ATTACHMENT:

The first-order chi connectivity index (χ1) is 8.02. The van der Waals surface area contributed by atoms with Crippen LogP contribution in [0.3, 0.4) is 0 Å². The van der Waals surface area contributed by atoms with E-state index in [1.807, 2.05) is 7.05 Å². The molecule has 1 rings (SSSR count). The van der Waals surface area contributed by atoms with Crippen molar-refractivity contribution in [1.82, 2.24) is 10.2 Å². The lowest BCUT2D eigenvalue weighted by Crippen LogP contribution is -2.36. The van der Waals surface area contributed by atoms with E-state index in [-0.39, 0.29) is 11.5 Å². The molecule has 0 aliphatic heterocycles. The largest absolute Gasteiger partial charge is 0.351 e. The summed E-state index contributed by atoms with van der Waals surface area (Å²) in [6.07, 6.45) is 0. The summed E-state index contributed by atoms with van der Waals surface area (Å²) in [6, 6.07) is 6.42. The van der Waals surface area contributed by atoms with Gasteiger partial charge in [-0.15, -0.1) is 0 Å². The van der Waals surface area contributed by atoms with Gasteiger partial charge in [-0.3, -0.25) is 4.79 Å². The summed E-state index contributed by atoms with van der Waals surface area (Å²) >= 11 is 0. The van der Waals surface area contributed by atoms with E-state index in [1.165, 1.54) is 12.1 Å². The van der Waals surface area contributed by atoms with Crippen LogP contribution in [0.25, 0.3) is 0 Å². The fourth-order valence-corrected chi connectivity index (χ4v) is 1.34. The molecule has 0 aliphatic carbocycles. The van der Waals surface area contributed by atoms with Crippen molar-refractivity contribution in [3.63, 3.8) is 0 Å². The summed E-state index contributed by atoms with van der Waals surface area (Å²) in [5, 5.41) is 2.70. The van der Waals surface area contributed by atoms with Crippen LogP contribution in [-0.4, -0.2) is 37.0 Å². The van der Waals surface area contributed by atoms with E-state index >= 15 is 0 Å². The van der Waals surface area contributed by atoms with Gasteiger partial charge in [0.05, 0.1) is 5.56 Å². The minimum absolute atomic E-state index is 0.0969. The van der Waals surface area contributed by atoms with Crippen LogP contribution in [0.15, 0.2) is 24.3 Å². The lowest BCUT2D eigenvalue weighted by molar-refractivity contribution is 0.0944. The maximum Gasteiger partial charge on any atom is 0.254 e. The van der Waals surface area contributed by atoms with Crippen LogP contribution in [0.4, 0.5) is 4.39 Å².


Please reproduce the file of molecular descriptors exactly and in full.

The first-order chi connectivity index (χ1) is 8.02. The van der Waals surface area contributed by atoms with Crippen LogP contribution in [0.3, 0.4) is 0 Å². The van der Waals surface area contributed by atoms with E-state index in [1.807, 2.05) is 7.05 Å². The molecule has 1 rings (SSSR count). The van der Waals surface area contributed by atoms with Crippen molar-refractivity contribution in [1.82, 2.24) is 10.2 Å². The lowest BCUT2D eigenvalue weighted by Crippen LogP contribution is -2.36. The van der Waals surface area contributed by atoms with E-state index in [-0.39, 0.29) is 11.5 Å². The molecule has 0 aliphatic heterocycles. The largest absolute Gasteiger partial charge is 0.351 e. The summed E-state index contributed by atoms with van der Waals surface area (Å²) in [6.07, 6.45) is 0. The summed E-state index contributed by atoms with van der Waals surface area (Å²) in [6, 6.07) is 6.42. The van der Waals surface area contributed by atoms with Gasteiger partial charge in [-0.15, -0.1) is 0 Å². The van der Waals surface area contributed by atoms with Gasteiger partial charge in [-0.3, -0.25) is 4.79 Å². The summed E-state index contributed by atoms with van der Waals surface area (Å²) >= 11 is 0. The van der Waals surface area contributed by atoms with E-state index in [1.165, 1.54) is 12.1 Å². The van der Waals surface area contributed by atoms with Crippen LogP contribution in [0.25, 0.3) is 0 Å². The fourth-order valence-corrected chi connectivity index (χ4v) is 1.34. The molecule has 0 aliphatic carbocycles. The van der Waals surface area contributed by atoms with Crippen molar-refractivity contribution in [3.63, 3.8) is 0 Å². The summed E-state index contributed by atoms with van der Waals surface area (Å²) in [5, 5.41) is 2.70. The van der Waals surface area contributed by atoms with Crippen LogP contribution in [-0.4, -0.2) is 37.0 Å². The van der Waals surface area contributed by atoms with E-state index >= 15 is 0 Å². The van der Waals surface area contributed by atoms with Gasteiger partial charge in [0.05, 0.1) is 5.56 Å². The minimum absolute atomic E-state index is 0.0969. The van der Waals surface area contributed by atoms with Crippen LogP contribution in [0.15, 0.2) is 24.3 Å². The lowest BCUT2D eigenvalue weighted by molar-refractivity contribution is 0.0944. The maximum Gasteiger partial charge on any atom is 0.254 e. The van der Waals surface area contributed by atoms with Crippen LogP contribution in [0.4, 0.5) is 4.39 Å².